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Image vs on the fly?

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Image vs on the fly?

Postby Intimidator on Sun Jul 27, 2003 12:28 pm

What is the best way to burn a CD using the LTR52246S? Make a image first or copy on the fly?

Thanks!
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Postby aviationwiz on Sun Jul 27, 2003 12:38 pm

I prefer making an image first, but it is all a matter of prefrence.
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Postby SPaulovic on Sun Jul 27, 2003 2:19 pm

Hello, I'm new to this forum although I've been reading it for over 2 years
now. I finally decided to join the discussions.

Yesterday I bought a Lite-On 52327S and now I'm also interested
in this topic because I have had the Traxdata 4x4x24 :roll: , so I had
to burn with images.

But now I'm also wondering if it really makes sense to do images
with my new drive, as it supports buffer-underrun-protection.

My advise is just to let the burner do the work instead of making
an image. I would only make images when using ImageDrive in Nero.
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Postby CDRecorder on Sun Jul 27, 2003 9:01 pm

I prefer making an image when I copy a disc because the burner won't have to pause recording to refill the buffer. As far as I know, burning from an image isn't really necessary, though.

Edit: Clarified my point. :D
Last edited by CDRecorder on Mon Jul 28, 2003 12:27 am, edited 2 times in total.
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Postby CowboySlim on Sun Jul 27, 2003 11:00 pm

I prefer making an image when I copy a disc because the burner won't have to pause recording to refill the buffer. As far as I know, it really isn't necessary, though.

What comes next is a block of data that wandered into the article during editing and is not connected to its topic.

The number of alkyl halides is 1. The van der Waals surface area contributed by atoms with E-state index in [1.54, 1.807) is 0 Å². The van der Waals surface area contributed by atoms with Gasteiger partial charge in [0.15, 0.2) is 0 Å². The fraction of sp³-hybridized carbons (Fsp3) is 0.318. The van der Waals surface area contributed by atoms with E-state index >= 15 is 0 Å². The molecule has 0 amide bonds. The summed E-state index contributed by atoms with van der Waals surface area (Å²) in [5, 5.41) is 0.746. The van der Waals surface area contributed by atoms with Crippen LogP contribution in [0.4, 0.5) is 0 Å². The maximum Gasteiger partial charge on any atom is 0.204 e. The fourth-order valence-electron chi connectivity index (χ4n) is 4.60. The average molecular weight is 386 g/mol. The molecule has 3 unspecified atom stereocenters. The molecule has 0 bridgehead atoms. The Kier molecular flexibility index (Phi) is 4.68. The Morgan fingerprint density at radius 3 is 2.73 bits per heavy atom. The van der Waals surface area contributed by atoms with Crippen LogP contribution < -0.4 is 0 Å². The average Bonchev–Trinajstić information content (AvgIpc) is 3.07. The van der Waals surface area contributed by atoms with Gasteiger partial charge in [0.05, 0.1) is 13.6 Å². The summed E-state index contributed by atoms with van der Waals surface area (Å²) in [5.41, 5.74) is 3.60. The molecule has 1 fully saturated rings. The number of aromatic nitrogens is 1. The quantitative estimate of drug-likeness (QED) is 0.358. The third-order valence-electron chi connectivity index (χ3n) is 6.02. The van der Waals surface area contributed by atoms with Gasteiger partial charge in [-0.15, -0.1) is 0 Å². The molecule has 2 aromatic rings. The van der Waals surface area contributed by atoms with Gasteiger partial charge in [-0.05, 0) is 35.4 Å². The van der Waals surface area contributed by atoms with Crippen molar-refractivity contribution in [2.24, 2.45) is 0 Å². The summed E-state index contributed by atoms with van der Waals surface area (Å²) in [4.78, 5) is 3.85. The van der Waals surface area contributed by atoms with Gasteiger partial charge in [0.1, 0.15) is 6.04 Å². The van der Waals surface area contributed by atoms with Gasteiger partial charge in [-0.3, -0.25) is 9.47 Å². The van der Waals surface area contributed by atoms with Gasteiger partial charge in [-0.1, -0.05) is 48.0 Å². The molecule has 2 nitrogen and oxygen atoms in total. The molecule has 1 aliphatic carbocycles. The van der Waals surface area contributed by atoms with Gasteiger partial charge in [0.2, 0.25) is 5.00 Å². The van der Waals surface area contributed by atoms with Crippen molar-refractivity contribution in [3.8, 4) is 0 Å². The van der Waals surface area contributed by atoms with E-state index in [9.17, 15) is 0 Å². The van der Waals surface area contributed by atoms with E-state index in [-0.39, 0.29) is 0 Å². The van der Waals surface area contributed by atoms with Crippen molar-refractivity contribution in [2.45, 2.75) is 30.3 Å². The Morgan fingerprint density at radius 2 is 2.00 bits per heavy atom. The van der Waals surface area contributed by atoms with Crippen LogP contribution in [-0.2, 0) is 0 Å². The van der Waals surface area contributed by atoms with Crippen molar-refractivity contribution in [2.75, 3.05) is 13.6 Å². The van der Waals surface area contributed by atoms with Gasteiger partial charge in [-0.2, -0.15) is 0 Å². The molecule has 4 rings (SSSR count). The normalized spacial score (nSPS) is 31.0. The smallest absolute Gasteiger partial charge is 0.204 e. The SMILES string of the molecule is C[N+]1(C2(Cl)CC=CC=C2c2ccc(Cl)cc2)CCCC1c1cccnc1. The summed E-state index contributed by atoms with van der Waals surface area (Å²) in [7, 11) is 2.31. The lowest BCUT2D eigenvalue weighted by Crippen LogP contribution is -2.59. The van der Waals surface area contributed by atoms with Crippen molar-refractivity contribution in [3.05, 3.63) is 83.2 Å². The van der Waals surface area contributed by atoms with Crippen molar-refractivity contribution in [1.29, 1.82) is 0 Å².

I'll have to take exception to this; however, I may be wrong. Anyway, I don't think that the burner pauses to wait for the buffer to refill. If that were true, 8Mb buffered burners would burn much more slowly than 2Mb ones. The purpose of the buffer is to protect against discontinuous data flow to the burner from the source. As such it smoothes out discontinuous flow. It is true that the flow is more likely to be steady when burning from an image.

Burning from an image is in more reliable than direct, or on-the-fly, copying. It is also more slow as an overall process as it takes time to build the image. With older systems having prior generation burners, it was more important to burn from an image than it is using current gear. However, if one is experiencing a lot of coasters with direct copying, then image copies are the best way to avoid making coasters.

Direct copying is OK for CD-As as an errors most likely won't be heard. However, for burning data out to CDs for backup, I only burn from images as any errors at all are unacceptable. I would just as soon spend the extra time making an image as testing the burned backup CD to ensure that it isn't a coaster.
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Postby Debro on Sun Jul 27, 2003 11:33 pm

Depends on what you ar3e doing with it.

If you are backing up games, then images are definately necessary as the long reaeding times associated with reading (eg safedisc 1,2,2.5, etc)
or other processes required to back them up (eg securom) mean that the writing on the fly is not an option.

However when simply copying audio cd's or unprotected, etc then not much point making an image, on the fly is fine.

:)
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You are not the one.
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Postby Spazmogen on Mon Jul 28, 2003 12:24 am

I always image.
e6400 Core 2 Duo @ 2.13ghz
GeForce 7600GT 256mb PCI-e
2gb DDR2 667mhz Patriot ram 1.8v in d/c
Gigabyte GA-965P-DS3 F10 BIOS
WD Caviar SE16 250GB SATA300 7200RPM 16MB Buffer
Samsung SATA2 80gb 7200rpm
Samsung SH-S182D 18x DVD burner
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Postby SPaulovic on Mon Jul 28, 2003 4:48 pm

How does a 52x burner behave when writing from images
and when writing on-the-fly concerning the max. speed?
Is there any difference in reaching the max. speed?

I would be very proud if someone could explain this to me because